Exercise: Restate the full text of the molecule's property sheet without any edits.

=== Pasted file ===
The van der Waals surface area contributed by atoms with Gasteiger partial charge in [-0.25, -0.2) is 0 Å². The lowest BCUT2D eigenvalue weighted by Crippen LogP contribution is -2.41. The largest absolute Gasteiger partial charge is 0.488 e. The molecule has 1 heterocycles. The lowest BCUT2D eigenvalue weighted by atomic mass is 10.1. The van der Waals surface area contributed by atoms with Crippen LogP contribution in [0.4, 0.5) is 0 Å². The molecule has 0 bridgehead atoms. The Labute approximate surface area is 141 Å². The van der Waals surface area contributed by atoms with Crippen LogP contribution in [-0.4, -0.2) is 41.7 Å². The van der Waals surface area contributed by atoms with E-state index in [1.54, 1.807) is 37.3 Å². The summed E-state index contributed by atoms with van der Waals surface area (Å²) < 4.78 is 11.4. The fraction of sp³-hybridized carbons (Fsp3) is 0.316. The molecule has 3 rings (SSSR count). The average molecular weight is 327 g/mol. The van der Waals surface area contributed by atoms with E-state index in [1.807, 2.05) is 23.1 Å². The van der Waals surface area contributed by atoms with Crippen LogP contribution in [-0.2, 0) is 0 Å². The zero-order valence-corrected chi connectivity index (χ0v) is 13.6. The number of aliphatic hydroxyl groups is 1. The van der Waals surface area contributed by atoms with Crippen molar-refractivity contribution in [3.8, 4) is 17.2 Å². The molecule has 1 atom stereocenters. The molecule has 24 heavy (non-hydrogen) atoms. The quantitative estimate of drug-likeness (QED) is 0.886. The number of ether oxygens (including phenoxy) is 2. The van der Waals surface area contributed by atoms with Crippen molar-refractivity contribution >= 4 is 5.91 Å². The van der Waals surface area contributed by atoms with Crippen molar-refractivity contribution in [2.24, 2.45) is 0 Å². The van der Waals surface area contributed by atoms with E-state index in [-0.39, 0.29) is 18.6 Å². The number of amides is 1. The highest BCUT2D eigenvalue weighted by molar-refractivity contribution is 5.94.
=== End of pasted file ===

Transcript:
The van der Waals surface area contributed by atoms with Gasteiger partial charge in [-0.25, -0.2) is 0 Å². The lowest BCUT2D eigenvalue weighted by Crippen LogP contribution is -2.41. The largest absolute Gasteiger partial charge is 0.488 e. The molecule has 1 heterocycles. The lowest BCUT2D eigenvalue weighted by atomic mass is 10.1. The van der Waals surface area contributed by atoms with Crippen LogP contribution in [0.4, 0.5) is 0 Å². The molecule has 0 bridgehead atoms. The Labute approximate surface area is 141 Å². The van der Waals surface area contributed by atoms with Crippen LogP contribution in [-0.4, -0.2) is 41.7 Å². The van der Waals surface area contributed by atoms with E-state index in [1.54, 1.807) is 37.3 Å². The summed E-state index contributed by atoms with van der Waals surface area (Å²) < 4.78 is 11.4. The fraction of sp³-hybridized carbons (Fsp3) is 0.316. The molecule has 3 rings (SSSR count). The average molecular weight is 327 g/mol. The van der Waals surface area contributed by atoms with E-state index in [1.807, 2.05) is 23.1 Å². The van der Waals surface area contributed by atoms with Crippen LogP contribution in [-0.2, 0) is 0 Å². The zero-order valence-corrected chi connectivity index (χ0v) is 13.6. The number of aliphatic hydroxyl groups is 1. The van der Waals surface area contributed by atoms with Crippen molar-refractivity contribution in [3.8, 4) is 17.2 Å². The molecule has 1 atom stereocenters. The molecule has 24 heavy (non-hydrogen) atoms. The quantitative estimate of drug-likeness (QED) is 0.886. The number of ether oxygens (including phenoxy) is 2. The van der Waals surface area contributed by atoms with Crippen molar-refractivity contribution >= 4 is 5.91 Å². The van der Waals surface area contributed by atoms with Crippen molar-refractivity contribution in [2.24, 2.45) is 0 Å². The van der Waals surface area contributed by atoms with E-state index in [-0.39, 0.29) is 18.6 Å². The number of amides is 1. The highest BCUT2D eigenvalue weighted by molar-refractivity contribution is 5.94.